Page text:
The reason is that
PrependTo actually replace the whole list with a new one, rather than only changing a single element. In that sense, they are not really "in-place". They are in-place in the sense that the result gets assigned back to the same variable.
You can see using
PrependTo in fact expand:
and are mostly syntactic sugar on top of
Part, the situation is different, when we try to assign to parts of an expression in-place. In such a case,
Part is a lower-level command (compared to most others), and only supports such operations when the expression being modified in-place is stored in a Symbol (rather than an indexed variable, as in your example, or a more general expression). This limitation must have to do with expressions being based on arrays internally, and also with efficiency (because it makes massive part assignments quite efficient). I have discussed this issue in a little more detail here.
To put it slightly differently,
PrependTo have the same
O(n) complexity as
Prepend, so them being in-place is a syntactic convenience, but doesn't require any new non-trivial (or lower-level) behavior from the language - and thus, in particular, can be implemented in the top-level.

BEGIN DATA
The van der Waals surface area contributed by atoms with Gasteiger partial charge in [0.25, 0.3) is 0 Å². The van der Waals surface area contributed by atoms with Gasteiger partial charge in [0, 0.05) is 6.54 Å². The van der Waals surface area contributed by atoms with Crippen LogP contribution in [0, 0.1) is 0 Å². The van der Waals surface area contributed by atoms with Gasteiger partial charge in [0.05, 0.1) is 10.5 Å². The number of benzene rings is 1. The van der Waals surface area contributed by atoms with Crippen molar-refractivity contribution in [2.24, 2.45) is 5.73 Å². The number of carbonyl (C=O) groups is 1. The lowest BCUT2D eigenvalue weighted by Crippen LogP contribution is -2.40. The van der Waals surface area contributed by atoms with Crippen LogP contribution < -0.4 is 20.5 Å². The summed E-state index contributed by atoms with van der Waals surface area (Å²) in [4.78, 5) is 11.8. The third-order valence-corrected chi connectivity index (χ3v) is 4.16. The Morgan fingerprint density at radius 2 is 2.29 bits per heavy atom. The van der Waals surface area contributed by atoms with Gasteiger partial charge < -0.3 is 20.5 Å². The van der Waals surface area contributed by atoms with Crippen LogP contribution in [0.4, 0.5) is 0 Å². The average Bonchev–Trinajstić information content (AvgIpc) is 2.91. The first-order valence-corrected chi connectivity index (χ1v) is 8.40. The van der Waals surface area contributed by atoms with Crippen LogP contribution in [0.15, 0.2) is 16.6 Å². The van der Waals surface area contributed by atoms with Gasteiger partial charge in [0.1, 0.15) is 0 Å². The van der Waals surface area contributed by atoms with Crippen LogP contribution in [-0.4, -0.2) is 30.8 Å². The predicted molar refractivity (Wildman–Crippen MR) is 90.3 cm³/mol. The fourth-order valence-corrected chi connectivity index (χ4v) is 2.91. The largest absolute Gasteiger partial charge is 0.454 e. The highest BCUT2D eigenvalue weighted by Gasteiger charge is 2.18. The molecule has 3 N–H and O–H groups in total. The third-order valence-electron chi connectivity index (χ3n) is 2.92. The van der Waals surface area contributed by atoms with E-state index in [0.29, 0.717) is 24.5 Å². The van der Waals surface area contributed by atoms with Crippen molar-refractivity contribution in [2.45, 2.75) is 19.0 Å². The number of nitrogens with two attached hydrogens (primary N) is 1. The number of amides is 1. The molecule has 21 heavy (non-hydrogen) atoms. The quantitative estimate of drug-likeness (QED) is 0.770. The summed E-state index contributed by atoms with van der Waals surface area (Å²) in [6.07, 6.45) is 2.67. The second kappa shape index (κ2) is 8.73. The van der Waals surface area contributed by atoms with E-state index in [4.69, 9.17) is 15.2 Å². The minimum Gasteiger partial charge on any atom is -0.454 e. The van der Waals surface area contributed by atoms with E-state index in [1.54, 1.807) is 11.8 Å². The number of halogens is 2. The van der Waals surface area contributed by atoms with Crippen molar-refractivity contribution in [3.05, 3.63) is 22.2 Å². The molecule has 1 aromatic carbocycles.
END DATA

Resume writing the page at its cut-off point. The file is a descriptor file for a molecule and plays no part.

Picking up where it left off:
Part[s, pos] = newelem is an operation that we expect to have
O(1) complexity, however. The top-level can only provide
O(n) by doing something along the lines of
bar = ReplacePart[bar, 2 -> 100], but this is unacceptable performance-wise.
So, the language needs to do some lower-level work to make the complexity right, but then it is natural that, for a quite general language based on immutable expressions, there will be limitations like that (only Symbols allowed). If you allow other expressions (like indexed variables) to be L-values for part assignments, you'll inevitably have to allow top-level evaluation during those assignments. That, and the absence of true pass-by-reference semantics, would make both implementation much more complex, and performance in general much harder to predict. My guess is that these are some of the reasons why those limitations exist.